I’m a fan of traveling. Now that I’m in the UK, traveling is a thousand times easier and cheaper than when I lived in the US and I’ve already started making my travel plans for next year (Montreal for when I visit family in the US, Belfast, Warsaw and Prague, and maybe Istanbul).

I knew Mr. LJ well when he lived in the US, and he traveled a lot for work which I found impressive. However, I’m now starting to get to know British Mr. LJ while living in England and it’s hilariously different.

Just like any British bloke, he’s extremely stubborn and isn’t up to trying new things. I’m not saying every English person is like this. I have a fair share of British friends who are nothing like this, but I’ve also met enough of them to know this stereotype is pretty accurate.

For instance, the other day while going for a walk, a random thought bubble floated into my head and I realized, during our two year relationship, I’ve never once seen Mr. LJ eat a piece of fruit. When I mean a piece of fruit, I don’t mean strawberries on top of a cheesecake, or chocolate covered bananas. I mean a good old fashioned bowl of grapes, apples, pineapple, etc. Not once. I approached him with this thought and how I found it super strange.

“You literally don’t eat fruit. I’ve never seen it,” I said.

He thought about this for a minute and he said, “Yeah, I guess not. I didn’t eat any fruit in the US because I wasn’t sure if it was safe.”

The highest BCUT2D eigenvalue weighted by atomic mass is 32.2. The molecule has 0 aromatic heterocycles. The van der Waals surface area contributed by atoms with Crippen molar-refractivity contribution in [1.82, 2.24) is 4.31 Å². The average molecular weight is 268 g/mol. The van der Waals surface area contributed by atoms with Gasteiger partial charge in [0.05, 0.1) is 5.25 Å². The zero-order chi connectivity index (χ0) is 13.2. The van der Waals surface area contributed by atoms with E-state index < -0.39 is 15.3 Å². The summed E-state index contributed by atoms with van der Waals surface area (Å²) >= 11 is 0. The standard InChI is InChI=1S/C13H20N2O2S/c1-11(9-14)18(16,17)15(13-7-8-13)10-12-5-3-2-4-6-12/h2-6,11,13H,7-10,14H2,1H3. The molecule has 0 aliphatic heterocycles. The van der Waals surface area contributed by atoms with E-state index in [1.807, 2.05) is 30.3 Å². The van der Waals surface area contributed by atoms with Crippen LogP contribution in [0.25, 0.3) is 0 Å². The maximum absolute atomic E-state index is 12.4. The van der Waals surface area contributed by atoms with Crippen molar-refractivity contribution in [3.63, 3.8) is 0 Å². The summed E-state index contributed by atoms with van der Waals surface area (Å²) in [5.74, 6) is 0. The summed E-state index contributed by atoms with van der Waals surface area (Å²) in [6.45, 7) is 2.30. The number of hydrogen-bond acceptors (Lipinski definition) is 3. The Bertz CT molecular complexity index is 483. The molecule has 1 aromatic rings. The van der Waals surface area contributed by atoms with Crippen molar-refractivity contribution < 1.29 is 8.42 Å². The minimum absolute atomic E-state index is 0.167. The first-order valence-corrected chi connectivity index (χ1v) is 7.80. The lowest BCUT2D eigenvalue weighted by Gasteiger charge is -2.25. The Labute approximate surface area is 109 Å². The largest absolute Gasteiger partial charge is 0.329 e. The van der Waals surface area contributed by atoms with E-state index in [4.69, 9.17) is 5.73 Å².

I started laughing hysterically and was like, ” Safe?! What do you mean safe?”

“I don’t know. I know English fruit is fine, but I didn’t know anything about the fruit produced in the US.”

“Because we’re all just dropping dead from eating fruit?” I asked.

I’m marrying a weird man, I know this. But I really got to know this side of him when we took a trip to Cyprus last week. We were attending a friends wedding and I have never been to Cyprus. I don’t even think I’d heard of the country until we booked the flights. All I knew is that we were staying on the Greek side of the island and not the Turkish side. We traveled with his friend Cody.

As soon as we got on the plane, Cody was balls deep in alcohol because he was on holiday! So he spent his first 30 quid on the airplane, loading up on vodka and sandwiches. I usually avoid drinking and eating at the airport or on the plane, mostly because it’s too expensive and I’d like to save my money for the trip, and secondly, because I’d like to not be hungover by the time I land.

We arrived in Paphos and the first thing I noticed was that everything was British. The food, the drinks, the people, even the damn outlets were English and not European. I was a bit confused. In the morning, we decided to go to breakfast and I noticed, every restaurant served a full English breakfast. I could barely find Greek food anywhere.

I asked Mr. LJ about this and he didn’t think anything of it. I saw more English people than locals and I couldn’t have been more disappointed. It actually made me a little sad. This is when I found out how the English actually spend their holiday.